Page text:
The first move when initiating protection against the impact of such a weapon is naturally to ensure the physical protection of any radioactive materials on site, thereby ruling out any misuse. The BfS and the other nuclear licensing bodies monitor adherence to these requirements under the heading "Securing nuclear facilities" in accordance with a set of rules approved between federal and state ministries of the interior and of the environment.

The globalisation of terrorism is addressed by programmes such as the "Global Initiative to Combat Nuclear Terrorism", in which a number of states have undertaken to co-operate in future when it comes to protecting civilian nuclear facilities. This is how we can make an active contribution within Germany and other countries. It will, however, do nothing to prevent contraband in radioactive materials.

The use of radioactive materials in industry and medicine

Which radioactive materials are used in medicine and technology that could potentially be misused as radiation sources for dirty bombs? To provide an insight into the scope of their technical application outside nuclear facilities, I include a couple of examples:

  • Iridium-192 is by far the most commonly used radionuclide in material testing. It is particularly suited to tests on iron components between 1 and 7 cm thick and posesses a very high specific activity, thus allowing the quantity of the radiation source used to be kept to a minimum.
  • The second most commonly applied material is cobalt-60, which is generally used for larger gauge iron components – between 5 and 15 cm. Specific activities commonly used these days range from around 7 to 15 terabecquerel per gram.
  • Silo level sensors generally work with gamma sources (cobalt-60 and caesium-137) with an activity of up to 1 gigabecquerel. Measurements are based on the density-dependent absorption of ionised radiation.
  • The radionuclides krypton-85, strontium-90 and promethium-147 are generally used as beta emitters and cobalt-60 and caesium-137 as gamma emitters when measuring thickness and density. Activity ranges from between approximately 370 megabecquerel to 370 gigabecquerel.
  • Equipment using beta radiation is found in the paper, textiles, rubber and plastic industries, whereas gamma radiation devices are used in the timber, foam and steel industries to measure thickness, and in the food and chemical industries for measuring density.
  • As regards medical applications, it is once again cobalt-60 and caesium-137 that present the greatest potential for misuse.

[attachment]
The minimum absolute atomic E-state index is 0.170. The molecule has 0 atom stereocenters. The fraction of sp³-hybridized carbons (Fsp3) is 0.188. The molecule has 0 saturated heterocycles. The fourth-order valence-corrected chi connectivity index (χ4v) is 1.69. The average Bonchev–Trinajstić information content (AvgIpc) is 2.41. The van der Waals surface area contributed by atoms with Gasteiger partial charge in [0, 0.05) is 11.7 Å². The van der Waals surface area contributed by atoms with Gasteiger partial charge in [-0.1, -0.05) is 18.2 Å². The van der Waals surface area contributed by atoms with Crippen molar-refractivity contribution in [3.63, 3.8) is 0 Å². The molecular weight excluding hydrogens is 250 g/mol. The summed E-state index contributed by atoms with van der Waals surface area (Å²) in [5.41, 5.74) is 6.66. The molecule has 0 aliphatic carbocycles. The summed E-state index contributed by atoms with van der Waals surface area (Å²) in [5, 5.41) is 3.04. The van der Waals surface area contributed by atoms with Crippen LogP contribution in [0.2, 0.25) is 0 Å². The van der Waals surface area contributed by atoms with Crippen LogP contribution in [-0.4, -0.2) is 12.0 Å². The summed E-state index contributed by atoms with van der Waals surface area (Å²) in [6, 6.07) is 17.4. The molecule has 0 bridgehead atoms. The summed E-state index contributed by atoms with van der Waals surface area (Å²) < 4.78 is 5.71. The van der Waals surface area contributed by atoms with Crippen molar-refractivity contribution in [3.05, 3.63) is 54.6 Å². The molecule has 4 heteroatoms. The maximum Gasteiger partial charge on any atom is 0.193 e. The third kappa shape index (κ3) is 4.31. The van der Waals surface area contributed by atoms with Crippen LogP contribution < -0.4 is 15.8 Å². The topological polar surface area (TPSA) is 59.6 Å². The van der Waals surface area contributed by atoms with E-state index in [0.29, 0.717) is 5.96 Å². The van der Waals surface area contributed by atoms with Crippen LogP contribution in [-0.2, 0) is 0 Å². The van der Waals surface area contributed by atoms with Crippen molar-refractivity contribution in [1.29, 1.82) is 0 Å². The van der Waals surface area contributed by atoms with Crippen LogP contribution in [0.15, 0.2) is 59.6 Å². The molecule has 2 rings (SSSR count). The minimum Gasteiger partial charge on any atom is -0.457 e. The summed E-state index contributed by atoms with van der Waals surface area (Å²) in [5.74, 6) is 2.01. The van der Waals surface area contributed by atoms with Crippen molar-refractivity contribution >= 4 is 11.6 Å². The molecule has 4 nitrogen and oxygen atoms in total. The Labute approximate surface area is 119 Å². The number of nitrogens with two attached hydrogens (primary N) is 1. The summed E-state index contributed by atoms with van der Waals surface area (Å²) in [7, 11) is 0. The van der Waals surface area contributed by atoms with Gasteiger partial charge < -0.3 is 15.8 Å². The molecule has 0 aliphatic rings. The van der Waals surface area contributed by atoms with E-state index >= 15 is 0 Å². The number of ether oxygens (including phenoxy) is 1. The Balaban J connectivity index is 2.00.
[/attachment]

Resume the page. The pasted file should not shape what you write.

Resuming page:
Evacuation the exception

On this basis, it is possible to estimate the radiological consequences for the civil population were such a source to be used to create a dirty bomb. As a result, the following emerges: Even in the event of larger quantities of caesium-13, the dose rates for the population would be so low in the immediate vicinity, i.e. outside direct detonation range, that special radiation protection measures, such as staying indoors or even evacuation, would not be necessary.

It would be different in the case of an attack using plutonium-239, which is known to possess much greater radiotoxicity than all other nuclides under consideration. In such an instance, scenarios are conceivable in which emergency protection measures would be required in the immediate vicinity and within a radius of several kilometres from the detonation site, since it would not be possible to rule out effective dose values in the region of 100 mSv for individuals residing in the area. Plutonium-239, however, is neither used in industrial or medical applications; it is a product of nuclear facilities, and its misuse therefore depends on achieving access to extremely high-security sites.

Civil protection parameters: the effective dose

100 mSv is the effective dose also used as the parameter by civil protection agencies to determine when population evacuation following a nuclear accident is necessary. This value owes its radiation-hygienic justification to the fact that, if exceeded, direct and acute detriment to health can not be ruled out.

To sum up, this means: Even in the immediate vicinity of the detonation site, dirty bombs using radioactive materials found in industrial and medical contexts would accordingly pose no radiological risk to the majority of civilians. The potential radiological threat of a dirty bomb is limited.

Civilian fears – a risk not be underestimated

The explosion of a dirty bomb, however, would likely lead to great anxiety among the population and – owing to ignorance concerning the actual danger and the association with atomic explosions – to overreaction. Measures aimed at countering this threat are therefore especially important.

To the general public, the radiation emitted by a dirty bomb is an unknown quantity. The potential population reaction mechanisms are well-known. An association with the known consequences of radiation exposure produces psychosocial effects, such as insecurity (authoritarianism, aggression), excessive strain (distress, panic), fear and uncontrolled reactions (hysteria, hyperactivity and overloading communication lines).

Comprehensive prevention strategy crucial

The association with nuclear weapons in particular, with the devastating aftermath that followed the atomic bombing of Hiroshima and Nagasaki, with the latent danger during the Cold War, combined with the feeling of personal powerlessness when it comes to perceiving the danger – humans have no means of sensing this type of radiation – means we face some unique challenges.

The credibility of government bodies and with it their ability to act, can suffer in such situations. Informing the public about the actual threat, preventative measures and – hopefully never necessary – coping with the aftermath, are therefore the logical additional components of any comprehensive prevention strategy.

Transparent information essential